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Alphabetical    [«  »]
forming 30
formless 99
formlessness 64
forms 710
formula 1
formulated 6
formulates 1
Frequency    [«  »]
718 precept
715 venial
713 several
710 forms
710 neighbor
709 water
706 sensible
St. Thomas Aquinas
Summa Theologica

IntraText - Concordances

forms

1-500 | 501-710

    Part, Question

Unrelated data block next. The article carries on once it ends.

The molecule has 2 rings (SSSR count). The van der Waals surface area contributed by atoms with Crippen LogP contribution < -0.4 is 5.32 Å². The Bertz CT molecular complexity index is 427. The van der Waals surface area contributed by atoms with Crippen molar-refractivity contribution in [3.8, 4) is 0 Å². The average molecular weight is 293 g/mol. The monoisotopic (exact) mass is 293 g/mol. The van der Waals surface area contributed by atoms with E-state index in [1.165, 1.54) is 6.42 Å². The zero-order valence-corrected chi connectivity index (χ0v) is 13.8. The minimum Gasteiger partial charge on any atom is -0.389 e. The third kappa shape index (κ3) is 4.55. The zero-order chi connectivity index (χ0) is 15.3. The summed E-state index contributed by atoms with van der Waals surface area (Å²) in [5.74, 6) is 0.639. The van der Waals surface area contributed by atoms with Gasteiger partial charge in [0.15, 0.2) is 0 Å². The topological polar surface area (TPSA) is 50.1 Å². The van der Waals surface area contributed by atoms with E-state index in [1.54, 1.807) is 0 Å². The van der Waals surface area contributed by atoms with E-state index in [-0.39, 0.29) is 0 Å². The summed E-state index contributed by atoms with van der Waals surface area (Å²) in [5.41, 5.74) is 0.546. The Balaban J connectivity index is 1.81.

1 1, 3 | 3 Para. 1/1~Reply OBJ 3: Forms which can be received in 2 1, 3 | this" matter - the very forms being individualized of 3 1, 3 | themselves - it is ~necessary the forms themselves should be subsisting " 4 1, 4 | actuates all things, even their forms. Therefore it is not compared 5 1, 7 | in potentiality to many forms; but on receiving ~a form, 6 1, 7 | potentiality to many ~accidental forms, which is absolutely finite 7 1, 7 | manifest that those things, the forms of which are in matter, 8 1, 7 | If, however, any created forms ~are not received into matter, 9 1, 7 | inasmuch as such ~kinds of forms are not terminated, nor 10 1, 7 | extends only to natural forms.~Aquin.: SMT FP Q[7] A[3] 11 1, 8 | appears also in accidental forms which have ~accidental quantity; 12 1, 9 | mutable is variable. But forms are ~invariable; for it 13 1, 9 | substances, being subsistent forms which, although with ~respect 14 1, 9 | 3 Para. 1/1~Reply OBJ 3: Forms are called invariable, forasmuch 15 1, 11 | in privations of ~special forms, as of sight, or of whiteness 16 1, 12 | Hence as other ~intelligible forms which are not their own 17 1, 12 | of genus and difference, forms ~the idea of species; in 18 1, 13 | given to signify simple forms, signify a thing not as 19 1, 13 | likeness thereto, even as the forms of inferior bodies represent ~ 20 1, 13 | order to ~understand God, forms conceptions proportional 21 1, 13 | produces manifold and various forms in ~all inferior things. 22 1, 13 | strength. On the other hand, forms which are ~individualized 23 1, 13 | themselves, as ~being subsisting forms, if understood as they are 24 1, 13 | understand simple self-subsisting forms as they really are, we understand ~ 25 1, 13 | as compound things having forms in matter; therefore, as 26 1, 13 | comprehend simple subsisting forms, as ~they really are in 27 1, 14 | said above (Q[7], A[1]) ~forms according as they are the 28 1, 14 | because simple and indivisible forms are ~in our intellect not 29 1, 14 | causes attain to certain forms ~and powers which, however 30 1, 14 | God extends ~not only to forms, which are the source of 31 1, 14 | holds good with ~regard to forms that are separable from 32 1, 14 | can never be ~true. But in forms that are inseparable from 33 1, 15 | ideas are understood ~the forms of things, existing apart 34 1, 15 | thing, inasmuch as the ~forms of things knowable are said 35 1, 15 | Ideas ~are certain principal forms, or permanent and immutable 36 1, 15 | the likeness of which he forms the ~house in matter. Now, 37 1, 16 | although the essences or forms of things are many, yet ~ 38 1, 16 | truth to falsity, for thus forms may be called ~mutable. 39 1, 19 | as when the ~predicate forms part of the definition of 40 1, 19 | the same when the ~subject forms part of the notion of the 41 1, 19 | formal causes. The rule in forms is this: that although a 42 1, 29 | the effects of substantial forms, and make them known. Likewise, 43 1, 30 | effected by opposite or diverse forms; and this kind of division 44 1, 32 | terms to signify simple forms; and to ~signify subsistent 45 1, 34 | For what the intellect forms in its conception is ~the 46 1, 37 | commonly denominated from its forms, as "white" from whiteness, 47 1, 40 | by abstract terms, ~being forms, as it were, of the persons. 48 1, 40 | as ~"supposita," but as forms of "supposita." And so their 49 1, 41 | things only in which the ~forms are subsisting, and not 50 1, 41 | material distinction: since forms of one species are not multiplied ~ 51 1, 44 | in regard to essential ~forms. Such transmutations they 52 1, 44 | are "such" by accidental ~forms, nor according as they are " 53 1, 44 | are "these" by substantial forms, but also ~according to 54 1, 44 | qu. 46), are "the master forms, which are ~contained in 55 1, 44 | nature receive determinate forms. This ~determination of 56 1, 44 | This ~determination of forms must be reduced to the divine 57 1, 44 | called ideas - i.e. exemplar forms existing in the divine mind ( 58 1, 45 | change existing between two forms.~Aquin.: SMT FP Q[45] A[ 59 1, 45 | subsists in its own being. But ~forms and accidents and the like 60 1, 45 | Therefore, as accidents and forms and the ~like non-subsisting 61 1, 45 | subject arises from the forms which, ~some said, do not 62 1, 45 | for they asserted that forms are latent. This ~arose 63 1, 45 | potentiality and act. For because forms pre-exist in ~matter, "in 64 1, 45 | however, said that the forms were given or caused by 65 1, 45 | it does not belong to forms to be made or ~to be created, 66 1, 45 | 1 Para. 1/1~Reply OBJ 1: Forms begin to be actual when 67 1, 45 | by virtue of substantial ~forms: and therefore the natural 68 1, 45 | necessary to say that their forms are created by a separate 69 1, 47 | comes from their proper ~forms. Therefore the distinction 70 1, 47 | accommodated to different forms.~Aquin.: SMT FP Q[47] A[ 71 1, 47 | Metaph. viii, 10), the forms of things are like numbers 72 1, 48 | diminution in qualities and forms. The remission likewise ~ 73 1, 50 | immateriality; because forms that exist in matter are 74 1, 50 | in matter are individual forms ~which the intellect cannot 75 1, 50 | in the sense that their forms are not received ~in anything 76 1, 50 | caused ~by distinction of forms; according as multitude 77 1, 50 | according as they ~are caused by forms of diverse degrees; for 78 1, 51 | the ~angels are not their forms. Yet the angels are moved 79 1, 55 | are ~enlightened by the forms of things." Therefore they 80 1, 55 | Therefore they know by the forms of ~things, and not by their 81 1, 55 | in so far as they are the forms of bodies: and consequently 82 1, 55 | could not reduce material forms to an intelligible ~condition, 83 1, 55 | the nature of imagined ~forms; which is impossible, since 84 1, 55 | knows by several special forms, it follows that the higher 85 1, 55 | angels have more universal forms.~Aquin.: SMT FP Q[55] A[ 86 1, 55 | intelligences to know by many forms what God knows by one, and 87 1, 55 | by one, and by ~so many forms the more according as the 88 1, 55 | objects. Therefore his ~forms must be more universal; 89 1, 56 | there existed not only the forms of corporeal things, but ~ 90 1, 56 | things, but ~likewise the forms of all spiritual creatures. 91 1, 56 | spiritual creatures, the forms of all things, both corporeal 92 1, 56 | himself by it; while the forms of ~other spiritual and 93 1, 57 | know singulars by universal forms, which ~nevertheless are 94 1, 58 | affirmative and negative forms of ~speech, shows that they 95 1, 58 | innate ideas, or ~by the forms of things existing in the 96 1, 61 | the angels ~are immaterial forms, as was shown above (Q[50], 97 1, 61 | But since the angels are ~forms, they do not derive their 98 1, 61 | Substances that are subsisting forms have no 'formal' cause ~ 99 1, 62 | things according to seedlike forms, as Augustine says (Gen. 100 1, 62 | contended that the seedlike forms of all natural effects were 101 1, 63 | since they are subsisting forms. Therefore there can be 102 1, 65 | angels?~(4) Whether the forms of bodies are from the angels 103 1, 65 | by apprehending ~diverse forms, produces diverse works 104 1, 65 | Thes. Para. 1/1~Whether the forms of bodies are from the angels?~ 105 1, 65 | It would seem that the forms of bodies come from the 106 1, 65 | says (De Trin. i): "From forms that are without matter 107 1, 65 | without matter come the ~forms that are in matter." But 108 1, 65 | that are in matter." But forms that are without matter 109 1, 65 | spiritual substances, and forms that are in matter are the 110 1, 65 | that are in matter are the forms of ~bodies. Therefore, the 111 1, 65 | bodies. Therefore, the forms of bodies are from spiritual 112 1, 65 | spiritual substances are forms ~essentially, whereas corporeal 113 1, 65 | corporeal creatures have forms by participation. ~Therefore 114 1, 65 | participation. ~Therefore the forms of corporeal things are 115 1, 65 | therefore, are material forms derived from spiritual ~ 116 1, 65 | receives its form. Corporeal forms, then, are not from ~the 117 1, 65 | some that all corporeal forms are ~derived from spiritual 118 1, 65 | For Plato held that the forms ~of corporeal matter are 119 1, 65 | derived from, and formed by, forms immaterially ~subsisting, 120 1, 65 | received from these ~separate forms, by a kind of assimilation, 121 1, 65 | Platonists, the ~order of forms corresponds to the order 122 1, 65 | have maintained that ~the forms of corporeal things do not 123 1, 65 | Thus they say that from forms existing in the ~intellect 124 1, 65 | by us) proceed all the forms of corporeal matter, as 125 1, 65 | handiwork proceeds from the forms in the mind of the craftsman. 126 1, 65 | sought for a cause of forms as though the form were 127 1, 65 | composite." Now, such are the ~forms of corruptible things that 128 1, 65 | composite"; since even forms have ~not being, but composites 129 1, 65 | composites have being through forms: for, according to a ~thing' 130 1, 65 | the cause ~of corporeal forms in any immaterial form, 131 1, 65 | by that fire. Corporeal forms, ~therefore, are caused, 132 1, 65 | further that even corporeal forms are derived from spiritual ~ 133 1, 65 | seminal types of corporeal forms, must be referred to God 134 1, 65 | accordingly, the corporeal forms that bodies had when first 135 1, 65 | Reply OBJ 1: By immaterial forms Boethius understands the 136 1, 65 | But if by immaterial ~forms he understands the angels, 137 1, 65 | from them come material ~forms, not by emanation, but by 138 1, 65 | 2 Para. 1/1~Reply OBJ 2: Forms received into matter are 139 1, 65 | not to ~self-subsisting forms of the same type, as the 140 1, 65 | either to intelligible forms of the angelic intellect, 141 1, 65 | intellect, by which the seeds of forms are implanted in created 142 1, 66 | supervened the different forms that ~distinguish it. For 143 1, 66 | form. Thus the consequent forms would ~be merely accidents, 144 1, 66 | form, but under distinct forms. And so, if the ~formlessness 145 1, 66 | adaptability to a variety of forms. In this respect, then, 146 1, 66 | elements according to their forms, ~since both earth and water 147 1, 66 | itself, on which the other forms that ~distinguish bodies 148 1, 66 | disappearance of successive ~forms - that is to say, it would 149 1, 66 | in respect to all ~those forms to which it is common, and 150 1, 66 | potentiality to all ~other forms. And this is the case even 151 1, 66 | the case even where some forms are more perfect ~than others, 152 1, 66 | no other than the various forms by which bodies are ~distinguished, 153 1, 67 | is a cause of substantial forms of earthly bodies, ~and 154 1, 67 | First, because substantial forms are not of ~themselves objects 155 1, 67 | another; ~since substantial forms of their very nature constitute 156 1, 67 | towards producing ~substantial forms; and towards rendering colors 157 1, 67 | beginning with substantial forms, afterwards ~receiving those 158 1, 67 | formlessness did not precede forms in duration; and so we must 159 1, 68 | distinction and adornment to ~give forms to the elements that pre-exist.~ 160 1, 69 | impression of celestial ~forms on formless matter, that 161 1, 69 | impression of elemental forms on ~formless matter is recorded, 162 1, 69 | that higher and spiritual ~forms, such as the angels and 163 1, 69 | being, whereas inferior forms are imperfect and mutable. 164 1, 69 | the ~impression of such forms is signified by the gathering 165 1, 70 | so therefore were their forms. It follows, then, that 166 1, 70 | in his proper parts ~and forms, and his adornment, in clothing 167 1, 70 | must therefore have nobler forms. Now the noblest of all 168 1, 70 | Now the noblest of all forms is the ~soul, as being the 169 1, 70 | regard to their ~respective forms, since their form perfects 170 1, 70 | in potentiality to other forms; whereas a soul does not 171 1, 71 | fishes ~all such intermediate forms as have special characters 172 1, 74 | denote the impression of forms upon corporeal matter. But 173 1, 74 | existing under the proper forms, and ~the works that follow 174 1, 74 | first under their proper ~forms, another explanation must 175 1, 75 | of matter and form, the forms of things would be received 176 1, 75 | sensitive powers which receive forms in a corporeal ~organ; since 177 1, 75 | is the principle by which forms are individualized. ~It 178 1, 75 | substance which has knowledge of forms absolutely, is exempt from ~ 179 1, 75 | matter receives individual forms; whereas ~the intelligence 180 1, 75 | intelligence receives absolute forms. Hence the existence of 181 1, 75 | as accidents and material forms, acquire existence or lost ~ 182 1, 75 | form, but are subsistent forms, it is ~clear that there 183 1, 75 | of its relation to divers forms; and even then ~there would 184 1, 75 | principle of the distinction of forms. But one ~matter cannot 185 1, 76 | advance in the nobility of forms, the more we find that ~ 186 1, 76 | the highest and noblest of forms. ~Wherefore it excels corporeal 187 1, 76 | with other ~non-subsistent forms. For this reason the human 188 1, 76 | it is not so with ~other forms.~Aquin.: SMT FP Q[76] A[ 189 1, 76 | agent according to divers forms ~produces divers actions; 190 1, 76 | as, according to divers forms of things with ~regard to 191 1, 76 | according to different forms, are likened to the same ~ 192 1, 76 | denominated by various forms are not absolutely one; 193 1, 76 | are derived from ~various forms are predicated of one another, 194 1, 76 | either accidentally, (if the ~forms are not ordered to one another, 195 1, 76 | essential predication, ~(if the forms are ordered one to another, 196 1, 76 | accidentally, supposing these two forms not to be ordered to one ~ 197 1, 76 | differences of species and ~forms. For we observe that the 198 1, 76 | observe that the species and forms of things differ from ~one 199 1, 76 | Para. 1/1~Reply OBJ 2: Not forms, but composites, are classified 200 1, 76 | which is on the ~part of the forms does not involve a generic 201 1, 76 | and to other ~animals, it forms thence the notion of the " 202 1, 76 | 3: Further, the order of forms depends on their relation 203 1, 76 | among the most imperfect forms ~which inhere to matter 204 1, 76 | corruption. ~Therefore the forms of the elements must remain 205 1, 76 | and ~these are substantial forms. Therefore in the human 206 1, 76 | there are other ~substantial forms besides the intellectual 207 1, 76 | virtually contain ~all inferior forms, and itself alone does whatever 208 1, 76 | does whatever the imperfect forms do ~in other things. The 209 1, 76 | universally of all more ~perfect forms with regard to the imperfect.~ 210 1, 76 | held that the substantial forms of the elements ~remain 211 1, 76 | impossible, because the various forms of the elements must necessarily ~ 212 1, 76 | Averroes maintained that the forms of elements, by reason of 213 1, 76 | accidental and substantial forms, and ~so can be "more" or " 214 1, 76 | Gener. i, ~10), that the forms of the elements remain in 215 1, 76 | power of the elementary forms. This ~quality of the mixture 216 1, 76 | OBJ 2: Further, various forms of one species require various 217 1, 76 | before the substantial forms, which are many belonging 218 1, 76 | belongs to the inferior forms; ~therefore while remaining 219 1, 76 | as receptive of different forms according to the ~further 220 1, 76 | totality does not apply to forms, except perhaps accidentally; 221 1, 76 | and then ~only to those forms, which have an indifferent 222 1, 76 | and essentially belongs to forms: and likewise the virtual 223 1, 77 | But because substantial forms, which in themselves are 224 1, 77 | intellectual soul excels all other forms in power. Therefore above 225 1, 77 | substantial and accidental forms ~differ, because, since 226 1, 37 | commonly denominated from its forms, as "white" from whiteness, 227 1, 40 | by abstract terms, ~being forms, as it were, of the persons. 228 1, 40 | as ~"supposita," but as forms of "supposita." And so their 229 1, 41 | things only in which the ~forms are subsisting, and not 230 1, 41 | material distinction: since forms of one species are not multiplied ~ 231 1, 45 | in regard to essential ~forms. Such transmutations they 232 1, 45 | are "such" by accidental ~forms, nor according as they are " 233 1, 45 | are "these" by substantial forms, but also ~according to 234 1, 45 | qu. 46), are "the master forms, which are ~contained in 235 1, 45 | nature receive determinate forms. This ~determination of 236 1, 45 | This ~determination of forms must be reduced to the divine 237 1, 45 | called ideas - i.e. exemplar forms existing in the divine mind ( 238 1, 46 | change existing between two forms.~Aquin.: SMT FP Q[45] A[ 239 1, 46 | subsists in its own being. But ~forms and accidents and the like 240 1, 46 | Therefore, as accidents and forms and the ~like non-subsisting 241 1, 46 | subject arises from the forms which, ~some said, do not 242 1, 46 | for they asserted that forms are latent. This ~arose 243 1, 46 | potentiality and act. For because forms pre-exist in ~matter, "in 244 1, 46 | however, said that the forms were given or caused by 245 1, 46 | it does not belong to forms to be made or ~to be created, 246 1, 46 | 1 Para. 1/1~Reply OBJ 1: Forms begin to be actual when 247 1, 46 | by virtue of substantial ~forms: and therefore the natural 248 1, 46 | necessary to say that their forms are created by a separate 249 1, 48 | comes from their proper ~forms. Therefore the distinction 250 1, 48 | accommodated to different forms.~Aquin.: SMT FP Q[47] A[ 251 1, 48 | Metaph. viii, 10), the forms of things are like numbers 252 1, 49 | diminution in qualities and forms. The remission likewise ~ 253 1, 51 | immateriality; because forms that exist in matter are 254 1, 51 | in matter are individual forms ~which the intellect cannot 255 1, 51 | in the sense that their forms are not received ~in anything 256 1, 51 | caused ~by distinction of forms; according as multitude 257 1, 51 | according as they ~are caused by forms of diverse degrees; for 258 1, 52 | the ~angels are not their forms. Yet the angels are moved 259 1, 56 | are ~enlightened by the forms of things." Therefore they 260 1, 56 | Therefore they know by the forms of ~things, and not by their 261 1, 56 | in so far as they are the forms of bodies: and consequently 262 1, 56 | could not reduce material forms to an intelligible ~condition, 263 1, 56 | the nature of imagined ~forms; which is impossible, since 264 1, 56 | knows by several special forms, it follows that the higher 265 1, 56 | angels have more universal forms.~Aquin.: SMT FP Q[55] A[ 266 1, 56 | intelligences to know by many forms what God knows by one, and 267 1, 56 | by one, and by ~so many forms the more according as the 268 1, 56 | objects. Therefore his ~forms must be more universal; 269 1, 57 | there existed not only the forms of corporeal things, but ~ 270 1, 57 | things, but ~likewise the forms of all spiritual creatures. 271 1, 57 | spiritual creatures, the forms of all things, both corporeal 272 1, 57 | himself by it; while the forms of ~other spiritual and 273 1, 58 | know singulars by universal forms, which ~nevertheless are 274 1, 59 | affirmative and negative forms of ~speech, shows that they 275 1, 59 | innate ideas, or ~by the forms of things existing in the 276 1, 62 | the angels ~are immaterial forms, as was shown above (Q[50], 277 1, 62 | But since the angels are ~forms, they do not derive their 278 1, 62 | Substances that are subsisting forms have no 'formal' cause ~ 279 1, 63 | things according to seedlike forms, as Augustine says (Gen. 280 1, 63 | contended that the seedlike forms of all natural effects were 281 1, 64 | since they are subsisting forms. Therefore there can be 282 1, 66 | angels?~(4) Whether the forms of bodies are from the angels 283 1, 66 | by apprehending ~diverse forms, produces diverse works 284 1, 66 | Thes. Para. 1/1~Whether the forms of bodies are from the angels?~ 285 1, 66 | It would seem that the forms of bodies come from the 286 1, 66 | says (De Trin. i): "From forms that are without matter 287 1, 66 | without matter come the ~forms that are in matter." But 288 1, 66 | that are in matter." But forms that are without matter 289 1, 66 | spiritual substances, and forms that are in matter are the 290 1, 66 | that are in matter are the forms of ~bodies. Therefore, the 291 1, 66 | bodies. Therefore, the forms of bodies are from spiritual 292 1, 66 | spiritual substances are forms ~essentially, whereas corporeal 293 1, 66 | corporeal creatures have forms by participation. ~Therefore 294 1, 66 | participation. ~Therefore the forms of corporeal things are 295 1, 66 | therefore, are material forms derived from spiritual ~ 296 1, 66 | receives its form. Corporeal forms, then, are not from ~the 297 1, 66 | some that all corporeal forms are ~derived from spiritual 298 1, 66 | For Plato held that the forms ~of corporeal matter are 299 1, 66 | derived from, and formed by, forms immaterially ~subsisting, 300 1, 66 | received from these ~separate forms, by a kind of assimilation, 301 1, 66 | Platonists, the ~order of forms corresponds to the order 302 1, 66 | have maintained that ~the forms of corporeal things do not 303 1, 66 | Thus they say that from forms existing in the ~intellect 304 1, 66 | by us) proceed all the forms of corporeal matter, as 305 1, 66 | handiwork proceeds from the forms in the mind of the craftsman. 306 1, 66 | sought for a cause of forms as though the form were 307 1, 66 | composite." Now, such are the ~forms of corruptible things that 308 1, 66 | composite"; since even forms have ~not being, but composites 309 1, 66 | composites have being through forms: for, according to a ~thing' 310 1, 66 | the cause ~of corporeal forms in any immaterial form, 311 1, 66 | by that fire. Corporeal forms, ~therefore, are caused, 312 1, 66 | further that even corporeal forms are derived from spiritual ~ 313 1, 66 | seminal types of corporeal forms, must be referred to God 314 1, 66 | accordingly, the corporeal forms that bodies had when first 315 1, 66 | Reply OBJ 1: By immaterial forms Boethius understands the 316 1, 66 | But if by immaterial ~forms he understands the angels, 317 1, 66 | from them come material ~forms, not by emanation, but by 318 1, 66 | 2 Para. 1/1~Reply OBJ 2: Forms received into matter are 319 1, 66 | not to ~self-subsisting forms of the same type, as the 320 1, 66 | either to intelligible forms of the angelic intellect, 321 1, 66 | intellect, by which the seeds of forms are implanted in created 322 1, 67 | supervened the different forms that ~distinguish it. For 323 1, 67 | form. Thus the consequent forms would ~be merely accidents, 324 1, 67 | form, but under distinct forms. And so, if the ~formlessness 325 1, 67 | adaptability to a variety of forms. In this respect, then, 326 1, 67 | elements according to their forms, ~since both earth and water 327 1, 67 | itself, on which the other forms that ~distinguish bodies 328 1, 67 | disappearance of successive ~forms - that is to say, it would 329 1, 67 | in respect to all ~those forms to which it is common, and 330 1, 67 | potentiality to all ~other forms. And this is the case even 331 1, 67 | the case even where some forms are more perfect ~than others, 332 1, 67 | no other than the various forms by which bodies are ~distinguished, 333 1, 68 | is a cause of substantial forms of earthly bodies, ~and 334 1, 68 | First, because substantial forms are not of ~themselves objects 335 1, 68 | another; ~since substantial forms of their very nature constitute 336 1, 68 | towards producing ~substantial forms; and towards rendering colors 337 1, 68 | beginning with substantial forms, afterwards ~receiving those 338 1, 68 | formlessness did not precede forms in duration; and so we must 339 1, 69 | distinction and adornment to ~give forms to the elements that pre-exist.~ 340 1, 70 | impression of celestial ~forms on formless matter, that 341 1, 70 | impression of elemental forms on ~formless matter is recorded, 342 1, 70 | that higher and spiritual ~forms, such as the angels and 343 1, 70 | being, whereas inferior forms are imperfect and mutable. 344 1, 70 | the ~impression of such forms is signified by the gathering 345 1, 71 | so therefore were their forms. It follows, then, that 346 1, 71 | in his proper parts ~and forms, and his adornment, in clothing 347 1, 71 | must therefore have nobler forms. Now the noblest of all 348 1, 71 | Now the noblest of all forms is the ~soul, as being the 349 1, 71 | regard to their ~respective forms, since their form perfects 350 1, 71 | in potentiality to other forms; whereas a soul does not 351 1, 71 | fishes ~all such intermediate forms as have special characters 352 1, 73 | denote the impression of forms upon corporeal matter. But 353 1, 73 | existing under the proper forms, and ~the works that follow 354 1, 73 | first under their proper ~forms, another explanation must 355 1, 74 | of matter and form, the forms of things would be received 356 1, 74 | sensitive powers which receive forms in a corporeal ~organ; since 357 1, 74 | is the principle by which forms are individualized. ~It 358 1, 74 | substance which has knowledge of forms absolutely, is exempt from ~ 359 1, 74 | matter receives individual forms; whereas ~the intelligence 360 1, 74 | intelligence receives absolute forms. Hence the existence of 361 1, 74 | as accidents and material forms, acquire existence or lost ~ 362 1, 74 | form, but are subsistent forms, it is ~clear that there 363 1, 74 | of its relation to divers forms; and even then ~there would 364 1, 74 | principle of the distinction of forms. But one ~matter cannot 365 1, 75 | advance in the nobility of forms, the more we find that ~ 366 1, 75 | the highest and noblest of forms. ~Wherefore it excels corporeal 367 1, 75 | with other ~non-subsistent forms. For this reason the human 368 1, 75 | it is not so with ~other forms.~Aquin.: SMT FP Q[76] A[ 369 1, 75 | agent according to divers forms ~produces divers actions; 370 1, 75 | as, according to divers forms of things with ~regard to 371 1, 75 | according to different forms, are likened to the same ~ 372 1, 75 | denominated by various forms are not absolutely one; 373 1, 75 | are derived from ~various forms are predicated of one another, 374 1, 75 | either accidentally, (if the ~forms are not ordered to one another, 375 1, 75 | essential predication, ~(if the forms are ordered one to another, 376 1, 75 | accidentally, supposing these two forms not to be ordered to one ~ 377 1, 75 | differences of species and ~forms. For we observe that the 378 1, 75 | observe that the species and forms of things differ from ~one 379 1, 75 | Para. 1/1~Reply OBJ 2: Not forms, but composites, are classified 380 1, 75 | which is on the ~part of the forms does not involve a generic 381 1, 75 | and to other ~animals, it forms thence the notion of the " 382 1, 75 | 3: Further, the order of forms depends on their relation 383 1, 75 | among the most imperfect forms ~which inhere to matter 384 1, 75 | corruption. ~Therefore the forms of the elements must remain 385 1, 75 | and ~these are substantial forms. Therefore in the human 386 1, 75 | there are other ~substantial forms besides the intellectual 387 1, 75 | virtually contain ~all inferior forms, and itself alone does whatever 388 1, 75 | does whatever the imperfect forms do ~in other things. The 389 1, 75 | universally of all more ~perfect forms with regard to the imperfect.~ 390 1, 75 | held that the substantial forms of the elements ~remain 391 1, 75 | impossible, because the various forms of the elements must necessarily ~ 392 1, 75 | Averroes maintained that the forms of elements, by reason of 393 1, 75 | accidental and substantial forms, and ~so can be "more" or " 394 1, 75 | Gener. i, ~10), that the forms of the elements remain in 395 1, 75 | power of the elementary forms. This ~quality of the mixture 396 1, 75 | OBJ 2: Further, various forms of one species require various 397 1, 75 | before the substantial forms, which are many belonging 398 1, 75 | belongs to the inferior forms; ~therefore while remaining 399 1, 75 | as receptive of different forms according to the ~further 400 1, 75 | totality does not apply to forms, except perhaps accidentally; 401 1, 75 | and then ~only to those forms, which have an indifferent 402 1, 75 | and essentially belongs to forms: and likewise the virtual 403 1, 76 | But because substantial forms, which in themselves are 404 1, 76 | intellectual soul excels all other forms in power. Therefore above 405 1, 76 | substantial and accidental forms ~differ, because, since 406 1, 77 | the apprehension of those ~forms which the senses perceive, 407 1, 77 | perception ~of sensible forms comes by an immutation caused 408 1, 77 | the reception of sensible forms, the "proper sense" ~and 409 1, 77 | and preservation of ~these forms, the "phantasy" or "imagination" 410 1, 77 | it were a storehouse of forms ~received through the senses. 411 1, 77 | observe that as to sensible forms there is no difference ~ 412 1, 77 | combines and divides imaginary forms: as when from the ~imaginary 413 1, 78 | immaterial nature suffices for forms to ~be received into it 414 1, 78 | Plato supposed that the forms of ~natural things subsisted 415 1, 78 | immaterial. And he called such forms "species or ideas"; ~from 416 1, 78 | Aristotle did not allow that forms of natural things ~exist 417 1, 78 | apart from matter, and as forms existing in matter are not 418 1, 78 | follows that the natures of forms of the sensible things ~ 419 1, 78 | that we abstract universal ~forms from their particular conditions, 420 1, 78 | corporeal matter holds the forms which ~it receives, not 421 1, 79 | Para. 2/2~Therefore, as forms exist in those things that 422 1, 79 | above the manner of natural forms; so must there be in ~them 423 1, 83 | certain separate ~immaterial forms?~(5) Whether our soul sees 424 1, 83 | senses ~which receive the forms of sensible things without 425 1, 83 | images, and from which it forms them.~Aquin.: SMT FP Q[84] 426 1, 83 | knowledge, held that the forms of things known subsist 427 1, 83 | in the soul natures and forms of each individual result, ~ 428 1, 83 | that are not receptive of forms save materially, have no 429 1, 83 | intelligence is full of forms." Therefore ~the soul also 430 1, 83 | created by God under the forms to ~which it has potentiality. 431 1, 83 | but ~is in potentiality to forms which it has not: whereas 432 1, 83 | soul from certain ~separate forms?~Aquin.: SMT FP Q[84] A[ 433 1, 83 | soul from some separate forms. For whatever is such by 434 1, 83 | caused by some separate forms.~Aquin.: SMT FP Q[84] A[ 435 1, 83 | can be nothing else than forms ~separate from matter. Therefore 436 1, 83 | Therefore the intelligible forms of our intellect ~are derived 437 1, 83 | derived from certain separate forms or substances. And this ~ 438 1, 83 | said (A[1]), held that the forms of ~sensible things subsist 439 1, 83 | said therefore ~that these forms are participated both by 440 1, 83 | he held that the sensible forms, which are in corporeal 441 1, 83 | sensible things that their ~forms should subsist without matter, 442 1, 83 | derived from certain separate forms; but these Plato held ~to 443 1, 83 | not derived from separate ~forms.~Aquin.: SMT FP Q[84] A[ 444 1, 83 | by means of the sensible forms and material things, from ~ 445 1, 83 | said above (A[4]), that the forms of things subsist of themselves ~ 446 1, 83 | seems contrary to faith that forms of things themselves, outside ~ 447 1, 83 | by separate intelligible ~forms being participated by the 448 1, 83 | synthesis and analysis ~forms images of various things, 449 1, 83 | understand ~something, he forms certain phantasms to serve 450 1, 83 | before him, from which he forms phantasms for ~the purpose 451 1, 84 | as it really is. Now ~the forms of material things do not 452 1, 84 | inasmuch as the imagination forms for itself an image of an ~ 453 1, 84 | intellect thus informed forms a definition, or a ~division, 454 1, 84 | that which the intellect forms for ~itself for the purpose 455 1, 84 | nothing to prevent different forms not opposed ~to each other 456 1, 84 | at the same time by many forms of one genus and ~diverse 457 1, 84 | impossible for opposite forms to exist at ~the same time 458 1, 84 | subject, but neither can any forms belonging to ~the same genus, 459 1, 84 | is in man. ~But different forms cause different species. 460 1, 84 | individuals have different forms, diversified ~according 461 1, 84 | certain separate ~indivisible (forms), as the Platonists maintained, 462 1, 85 | the phantasm. And thus it ~forms the proposition "Socrates 463 1, 86 | participating separate intelligible forms, it would ~understand itself 464 1, 87 | that immaterial subsisting forms, which he called ~"Ideas," 465 1, 87 | immaterial substances the forms and ~species of these material 466 1, 88 | it would follow that two forms of the ~same species would 467 1, 89 | soul is created, ~all other forms also are created. Thus no 468 1, 89 | also are created. Thus no forms would come into existence ~ 469 1, 89 | however, is not true of other forms. The reason is because, 470 1, 89 | said of all non-subsistent forms. Therefore, properly ~speaking, 471 1, 89 | rational soul and other forms.~Aquin.: SMT FP Q[90] A[ 472 1, 90 | in nature through various forms come under their ~knowledge. 473 1, 90 | indeed, supposed that the forms which are in corporeal matter 474 1, 90 | derived ~from some immaterial forms; but the Philosopher refutes 475 1, 90 | vii), for the reason that forms cannot be made in themselves, ~ 476 1, 103 | creatures are subsistent forms, ~as we have said of the 477 1, 103 | Para. 1/1~OBJ 3: Further, forms and accidents have no matter 478 1, 103 | 3 Para. 1/1~Reply OBJ 3: Forms and accidents are not complete 479 1, 104 | own form. Therefore the forms of things are produced by ~ 480 1, 104 | matter; not by imprinting forms in matter, but by making 481 1, 104 | universal natures of all forms, it follows ~that He can 482 1, 104 | as it were applying their forms and powers to operation, 483 1, 104 | gives created agents their forms and ~preserves them in being. 484 1, 104 | also as ~preserving the forms and powers of things; just 485 1, 109 | now"; whereas immaterial forms are ~absolute and intelligible. 486 1, 109 | have the ~less universal forms, are ruled by the superior; 487 1, 109 | also said, he held that the forms of these ~sensible things 488 1, 109 | 218] asserted that the forms which are in matter are 489 1, 109 | are caused by immaterial ~forms, because they said that 490 1, 109 | they said that the material forms are participations of ~immaterial 491 1, 109 | participations of ~immaterial forms. Avicenna followed them 492 1, 109 | extent, ~for he said that all forms which are in matter proceed 493 1, 109 | dispose [matter] for ~the forms. They seem to have been 494 1, 109 | bodies follows on their forms. But the ~angels do not 495 1, 109 | angels do not cause the forms of natural bodies, as stated 496 1, 109 | those ~which result from the forms; for instance, the ebb and 497 1, 110 | OBJ 2: Further, since the forms in the imagination are spiritual, 498 1, 110 | they ~are nobler than the forms existing in sensible matter. 499 1, 110 | an angel ~cannot impress forms upon sensible matter (Q[ 500 1, 110 | Therefore he ~cannot impress forms on the imagination, and